“Play is the work of childhood” is one of my favorite quotes as a pediatric speech language pathologist. I also think incorporating some play into our adult life is a key component to living life to the fullest, but I’ll save that for another post…
You might wonder where to begin when choosing toys that give you the most bang for your language buck. Read on for a few tips, ideas, and tried and true toy recommendations.
1.) Back to the Basics:
Balls (big, small, sensory, squishy, etc)
Baby Dolls (not just for girls!)
Baby Doll accessories
Transportation Toys (Cars, trucks, trains with tracks)- not just for boys!
Animal Sets (farm, dinosaurs, jungle, etc) and environment/accessories to incorporate (barn, toy ferns, etc.)
Pound a Ball
Play food/Play Kitchen
Vet Set/ Critter Clinic
The list goes on! Why choose traditional toys like the ones mentioned above? They are open ended, while fostering creative thinking, and imaginative play. Parents can provide a language boost by utilizing parallel talk- the act of describing what your child is doing as she is doing it. Parents can also play an active role in their child’s play scene (participate in the tea party, bring in an injured stuffed animal to the vet clinic, whip up something delicious in the pretend kitchen, etc.)
2.) Ditch the Batteries (most of the time)
Sure, battery operated toys may be engaging for little ones, but they also may limit your child’s creative use of a toy and his own use of sounds during play ( e.g. your child making animal sounds or car honking noises instead of the toy). Of course some battery operated toys are fine, but pick and choose toys that you feel absolutely need batteries or wouldn’t be the same without them (e.g. that cool clicking camera, the toy blender).
3.) Provide a wide variety of toys
Ditch the gender stereotypes. Provide your boy freedom to play with the kitchen and tea set, and let your little girl play with dinosaurs and trains. The benefits of toy variety include improved problem solving, social interaction and creativity skills.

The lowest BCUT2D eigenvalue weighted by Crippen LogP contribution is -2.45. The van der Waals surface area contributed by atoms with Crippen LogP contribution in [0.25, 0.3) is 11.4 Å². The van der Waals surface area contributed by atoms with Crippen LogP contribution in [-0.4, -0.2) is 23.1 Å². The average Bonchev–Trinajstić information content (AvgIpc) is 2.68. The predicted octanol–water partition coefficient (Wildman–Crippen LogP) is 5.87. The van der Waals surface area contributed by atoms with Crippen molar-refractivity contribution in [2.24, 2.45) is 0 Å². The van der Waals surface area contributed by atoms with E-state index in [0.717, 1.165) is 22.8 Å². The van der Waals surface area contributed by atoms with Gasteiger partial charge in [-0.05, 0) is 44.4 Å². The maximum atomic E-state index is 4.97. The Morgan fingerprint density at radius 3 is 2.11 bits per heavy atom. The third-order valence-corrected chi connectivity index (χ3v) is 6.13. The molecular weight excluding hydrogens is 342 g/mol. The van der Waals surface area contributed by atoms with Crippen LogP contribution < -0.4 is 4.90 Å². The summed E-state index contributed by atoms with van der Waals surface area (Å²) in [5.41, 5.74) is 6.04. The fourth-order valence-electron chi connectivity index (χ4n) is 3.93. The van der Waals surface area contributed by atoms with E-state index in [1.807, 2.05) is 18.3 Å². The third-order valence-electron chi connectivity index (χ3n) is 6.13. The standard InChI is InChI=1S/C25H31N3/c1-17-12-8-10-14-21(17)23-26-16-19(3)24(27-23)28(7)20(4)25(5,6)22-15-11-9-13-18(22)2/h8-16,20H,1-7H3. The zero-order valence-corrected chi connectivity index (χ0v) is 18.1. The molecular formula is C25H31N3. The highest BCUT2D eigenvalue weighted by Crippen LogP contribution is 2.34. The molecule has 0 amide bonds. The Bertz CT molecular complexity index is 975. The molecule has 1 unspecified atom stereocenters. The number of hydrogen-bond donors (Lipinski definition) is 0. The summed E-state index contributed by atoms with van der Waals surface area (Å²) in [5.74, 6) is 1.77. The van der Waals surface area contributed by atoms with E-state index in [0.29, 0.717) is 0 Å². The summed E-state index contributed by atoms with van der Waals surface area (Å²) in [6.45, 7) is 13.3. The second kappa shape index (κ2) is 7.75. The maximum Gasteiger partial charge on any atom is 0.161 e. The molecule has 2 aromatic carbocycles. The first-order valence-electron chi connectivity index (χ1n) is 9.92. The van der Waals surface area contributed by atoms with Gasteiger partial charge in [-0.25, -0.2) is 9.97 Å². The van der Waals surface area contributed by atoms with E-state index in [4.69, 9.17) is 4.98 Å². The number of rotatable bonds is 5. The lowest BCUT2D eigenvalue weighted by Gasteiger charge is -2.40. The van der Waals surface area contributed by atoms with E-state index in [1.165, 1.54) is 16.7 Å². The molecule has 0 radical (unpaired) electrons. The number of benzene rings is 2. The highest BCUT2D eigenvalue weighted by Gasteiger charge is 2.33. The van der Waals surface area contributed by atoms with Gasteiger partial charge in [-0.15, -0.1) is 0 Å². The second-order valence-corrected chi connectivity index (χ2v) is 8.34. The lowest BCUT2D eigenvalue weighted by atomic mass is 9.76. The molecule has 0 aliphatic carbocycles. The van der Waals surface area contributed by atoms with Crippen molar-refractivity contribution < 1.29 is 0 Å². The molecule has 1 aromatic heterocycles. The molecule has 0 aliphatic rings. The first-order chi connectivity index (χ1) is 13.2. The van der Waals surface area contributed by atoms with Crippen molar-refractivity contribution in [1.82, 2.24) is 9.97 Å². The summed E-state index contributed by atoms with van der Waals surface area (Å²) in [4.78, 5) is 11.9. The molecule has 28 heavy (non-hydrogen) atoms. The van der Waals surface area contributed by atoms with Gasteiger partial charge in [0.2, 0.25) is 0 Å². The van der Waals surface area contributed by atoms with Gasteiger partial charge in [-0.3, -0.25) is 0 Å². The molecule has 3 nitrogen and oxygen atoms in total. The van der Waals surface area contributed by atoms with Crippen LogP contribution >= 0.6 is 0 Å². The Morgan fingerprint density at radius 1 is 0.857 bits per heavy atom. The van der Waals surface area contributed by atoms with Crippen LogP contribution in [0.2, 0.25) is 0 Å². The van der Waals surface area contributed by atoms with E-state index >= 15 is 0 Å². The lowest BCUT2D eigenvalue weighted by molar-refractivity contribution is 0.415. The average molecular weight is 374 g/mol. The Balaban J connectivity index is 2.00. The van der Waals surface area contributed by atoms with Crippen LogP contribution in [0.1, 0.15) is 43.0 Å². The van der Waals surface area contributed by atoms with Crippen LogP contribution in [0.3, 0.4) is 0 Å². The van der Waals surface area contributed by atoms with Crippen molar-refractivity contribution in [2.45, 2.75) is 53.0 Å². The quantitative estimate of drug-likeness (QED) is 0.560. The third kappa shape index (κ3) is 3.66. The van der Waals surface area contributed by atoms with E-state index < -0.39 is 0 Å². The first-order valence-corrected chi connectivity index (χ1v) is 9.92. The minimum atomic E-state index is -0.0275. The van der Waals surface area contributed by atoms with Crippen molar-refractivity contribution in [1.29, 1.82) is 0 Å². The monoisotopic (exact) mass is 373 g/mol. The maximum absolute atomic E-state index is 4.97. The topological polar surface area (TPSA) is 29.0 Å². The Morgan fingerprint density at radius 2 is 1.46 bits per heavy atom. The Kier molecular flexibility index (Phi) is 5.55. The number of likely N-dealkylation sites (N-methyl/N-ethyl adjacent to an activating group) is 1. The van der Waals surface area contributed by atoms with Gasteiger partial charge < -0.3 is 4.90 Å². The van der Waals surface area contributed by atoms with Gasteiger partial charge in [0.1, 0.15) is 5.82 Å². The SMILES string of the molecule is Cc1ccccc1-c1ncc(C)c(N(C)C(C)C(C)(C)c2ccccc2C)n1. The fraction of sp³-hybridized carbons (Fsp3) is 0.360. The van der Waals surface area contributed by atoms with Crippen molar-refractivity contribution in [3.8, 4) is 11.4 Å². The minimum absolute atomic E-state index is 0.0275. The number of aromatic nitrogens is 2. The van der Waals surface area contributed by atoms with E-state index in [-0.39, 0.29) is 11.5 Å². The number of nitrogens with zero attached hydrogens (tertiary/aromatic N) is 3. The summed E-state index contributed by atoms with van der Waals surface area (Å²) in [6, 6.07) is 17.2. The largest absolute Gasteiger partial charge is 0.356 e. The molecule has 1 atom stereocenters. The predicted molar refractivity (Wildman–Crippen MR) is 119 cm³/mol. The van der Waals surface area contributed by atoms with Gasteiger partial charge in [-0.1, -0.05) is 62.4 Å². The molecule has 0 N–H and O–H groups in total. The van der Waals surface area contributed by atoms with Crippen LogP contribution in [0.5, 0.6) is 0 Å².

4.) Rotate your toys
Children may become overwhelmed with too many toy options. You may also feel that they get “bored” of their toys, or they may move quickly from one toy to the next without sustained interest to any one toy or activity. This can limit their play (and language) opportunities. To achieve an effective balance, try swapping out toys every 2-3 weeks while limiting the number of toys your child has access to at a given time. This will help ensure that they pay adequate attention to the few toys that are available.
5.) Limit Alphabet, Shapes and Numbers Teaching Toys
Our ABC’s and 123’s are important, but knowing these concepts are not top priority if a child has a speech delay. Also, since many of these types of educational toys are often battery powered, with lots of flashing lights and sounds, a child’s interaction with these objects may be limited to pressing buttons. While It is great if a child masters shapes and the alphabet, there are many other age-appropriate language concepts that can be more practical for his/her communication needs at home.
5 ½ ) Don’t forget the books!
Finally, my "half" tip- No, books are not toys but they can definitely be fun! Books are one of my favorite materials to use in therapy and with my own child. If your child is not a big fan of them, try some interactive books with flaps, pop-ups, stickers and textures along with your participation and supervision. Another great way to boost language skills is to pair a toy activity with a book with the same theme.
Thank you so much for stopping by and checking out this post :) I love toys (probably more than a grown adult should! ) If you need toy suggestions and ideas please do not hesitate to contact me.
Happy Playing, Learning, and Communicating!